Rishi Pelham (director)
01 October 2019 (released)
01 October 2019
‘Hilda' is the stylish and often polarizing tale of a young girl thrust into womanhood.
Abandoned by her parents, London high-schooler Hilda (Megan Purvis) must fare for her younger siblings as the cracks in her already tumultuous life begin to grow while her prospects diminish.
Hilda uses her love of dance to escape from her crumbling life, being all she can grasp onto without being washed away. This fresh use of dance was of an especial highlight as it was never done in a self-masturbatory way, always providing a unique narrative drive and character development for Hilda's character as she descends into adulthood and misery. How each dance sequence was so drastically different in tone and emotion from another served as a powerful backbone to the story. My personal favourite being Hilda's final dance scene, though only a single take it was the most ‘cinematic' moment in the film for me with the haunting score and a raw emotional depth oozing from the screen.
Pelham's writing was naturalistic and flowed with life, the conversations and characters felt real and fleshed out where you could see the effort made on the part of the director and actors to add real depth to their roles. Personal highlights would have to be Megan Purvis as Hilda and Yasmin Al-Khudhairi as Ayala, their tender and three-dimensional relationship laid bare as they grow alongside one another in the twilight years of their friendship. I was sometimes left wondering what the film was leading to and in the end, it mostly delivered. The ending was hopeful and realistic as opposed to soppy and predictable, definitely a slow-burner though as I was initially left underwhelmed before I meditated on the film and began to understand its perspective.
The shallow depth of field cinematography, though a creative decision to put us in Hilda's shoes, was a little too much at times, especially for the entire film. Vibrant and intense lighting floods the expressive dance scenes, as we are confronted with Hilda's emotions pouring out, powerless to intervene. Attention to detail regarding the colours chosen for these scenes is clear, from deep blues and greens with a hopeful edge to deep and expressive washes of red. The camera movements also become freer as Hilda expresses herself, in perhaps the only way she knows how. These details undertaken to support the narrative by every department from choreography to sound are what solidifies Hilda as a film overall.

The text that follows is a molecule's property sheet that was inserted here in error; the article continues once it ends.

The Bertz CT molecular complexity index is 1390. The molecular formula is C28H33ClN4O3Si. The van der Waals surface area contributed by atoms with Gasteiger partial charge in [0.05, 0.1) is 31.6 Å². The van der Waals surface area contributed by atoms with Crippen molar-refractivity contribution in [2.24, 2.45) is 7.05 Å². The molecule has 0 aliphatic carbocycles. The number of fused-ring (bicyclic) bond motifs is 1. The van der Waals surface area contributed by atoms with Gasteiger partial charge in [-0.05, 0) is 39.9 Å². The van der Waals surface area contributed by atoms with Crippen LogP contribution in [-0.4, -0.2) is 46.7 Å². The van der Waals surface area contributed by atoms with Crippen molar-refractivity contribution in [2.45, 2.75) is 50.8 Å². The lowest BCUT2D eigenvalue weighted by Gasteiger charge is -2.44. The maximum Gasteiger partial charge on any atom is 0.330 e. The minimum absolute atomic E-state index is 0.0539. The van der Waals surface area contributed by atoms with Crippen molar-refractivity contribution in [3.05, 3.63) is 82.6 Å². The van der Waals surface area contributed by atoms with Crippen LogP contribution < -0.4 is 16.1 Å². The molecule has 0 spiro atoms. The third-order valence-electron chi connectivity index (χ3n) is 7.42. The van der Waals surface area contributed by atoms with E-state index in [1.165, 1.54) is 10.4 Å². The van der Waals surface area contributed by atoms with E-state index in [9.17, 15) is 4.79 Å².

Hilda was not without its funny moments. I think this aided the three-dimensionality of the film as we weren't just taken on a dreary and depressing plunge; through Pelham's writing, a real and tangible world was created exploring a plethora of emotions. Little details like a man's foot stepping on a baby shoe in disgust or Hilda standing frustrated on an empty tube train were striking and said much without uttering a word. The whole film is underscored with delicate and unspoken moments as characters inhabit space together in the calm before the storm.
The jazz-infused score was unique and accentuated Hilda's most emotionally charged moments. Composed mostly by writer/director Pelham, his many talents enable him to take control of his film and dictate his vision to the audience exactly how he needs it to be. The more traditional parts of the score, such as the moments punctuated by sombre piano were nicely composed, though a little cliché, but served their purpose to the narrative appropriately.
For the first feature by such young, fresh talent was refreshing to see. Director Rishi Pelham did a phenomenal job of telling Hilda's story and transforming his script into reality in a compelling and nuanced way. I urge you to seek out Hilda, great attention to detail in telling a sophisticated character study takes you on a dark yet beautifully real descent alongside a hopelessly damaged young woman.